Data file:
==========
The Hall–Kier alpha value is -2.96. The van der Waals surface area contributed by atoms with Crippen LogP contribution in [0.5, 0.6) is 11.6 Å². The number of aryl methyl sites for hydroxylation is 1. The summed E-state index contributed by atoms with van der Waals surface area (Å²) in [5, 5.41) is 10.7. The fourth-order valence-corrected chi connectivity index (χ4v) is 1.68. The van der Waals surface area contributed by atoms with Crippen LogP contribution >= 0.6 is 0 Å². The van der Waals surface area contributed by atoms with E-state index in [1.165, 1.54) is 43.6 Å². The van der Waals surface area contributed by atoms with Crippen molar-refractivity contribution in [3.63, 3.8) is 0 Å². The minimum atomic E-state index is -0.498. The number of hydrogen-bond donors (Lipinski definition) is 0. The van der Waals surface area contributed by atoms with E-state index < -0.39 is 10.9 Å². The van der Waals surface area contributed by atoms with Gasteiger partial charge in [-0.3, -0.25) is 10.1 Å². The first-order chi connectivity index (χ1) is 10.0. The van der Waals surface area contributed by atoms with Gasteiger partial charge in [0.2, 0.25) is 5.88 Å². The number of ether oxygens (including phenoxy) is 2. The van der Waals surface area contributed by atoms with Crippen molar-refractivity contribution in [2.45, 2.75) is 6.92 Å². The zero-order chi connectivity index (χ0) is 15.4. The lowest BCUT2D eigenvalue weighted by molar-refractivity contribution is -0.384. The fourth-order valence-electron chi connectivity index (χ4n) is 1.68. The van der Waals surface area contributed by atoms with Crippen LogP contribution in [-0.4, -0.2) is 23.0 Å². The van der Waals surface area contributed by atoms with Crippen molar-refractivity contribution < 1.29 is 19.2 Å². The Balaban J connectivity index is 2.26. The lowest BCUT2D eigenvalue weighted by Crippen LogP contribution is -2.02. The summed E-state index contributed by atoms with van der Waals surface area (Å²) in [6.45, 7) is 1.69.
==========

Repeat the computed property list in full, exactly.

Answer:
The Hall–Kier alpha value is -2.96. The van der Waals surface area contributed by atoms with Crippen LogP contribution in [0.5, 0.6) is 11.6 Å². The number of aryl methyl sites for hydroxylation is 1. The summed E-state index contributed by atoms with van der Waals surface area (Å²) in [5, 5.41) is 10.7. The fourth-order valence-corrected chi connectivity index (χ4v) is 1.68. The van der Waals surface area contributed by atoms with Crippen LogP contribution >= 0.6 is 0 Å². The van der Waals surface area contributed by atoms with E-state index in [1.165, 1.54) is 43.6 Å². The van der Waals surface area contributed by atoms with Crippen molar-refractivity contribution in [3.63, 3.8) is 0 Å². The minimum atomic E-state index is -0.498. The number of hydrogen-bond donors (Lipinski definition) is 0. The van der Waals surface area contributed by atoms with E-state index < -0.39 is 10.9 Å². The van der Waals surface area contributed by atoms with Gasteiger partial charge in [-0.3, -0.25) is 10.1 Å². The first-order chi connectivity index (χ1) is 10.0. The van der Waals surface area contributed by atoms with Gasteiger partial charge in [0.2, 0.25) is 5.88 Å². The number of ether oxygens (including phenoxy) is 2. The van der Waals surface area contributed by atoms with Crippen molar-refractivity contribution in [2.45, 2.75) is 6.92 Å². The zero-order chi connectivity index (χ0) is 15.4. The lowest BCUT2D eigenvalue weighted by molar-refractivity contribution is -0.384. The fourth-order valence-electron chi connectivity index (χ4n) is 1.68. The van der Waals surface area contributed by atoms with Crippen LogP contribution in [-0.4, -0.2) is 23.0 Å². The van der Waals surface area contributed by atoms with Crippen molar-refractivity contribution < 1.29 is 19.2 Å². The Balaban J connectivity index is 2.26. The lowest BCUT2D eigenvalue weighted by Crippen LogP contribution is -2.02. The summed E-state index contributed by atoms with van der Waals surface area (Å²) in [6.45, 7) is 1.69.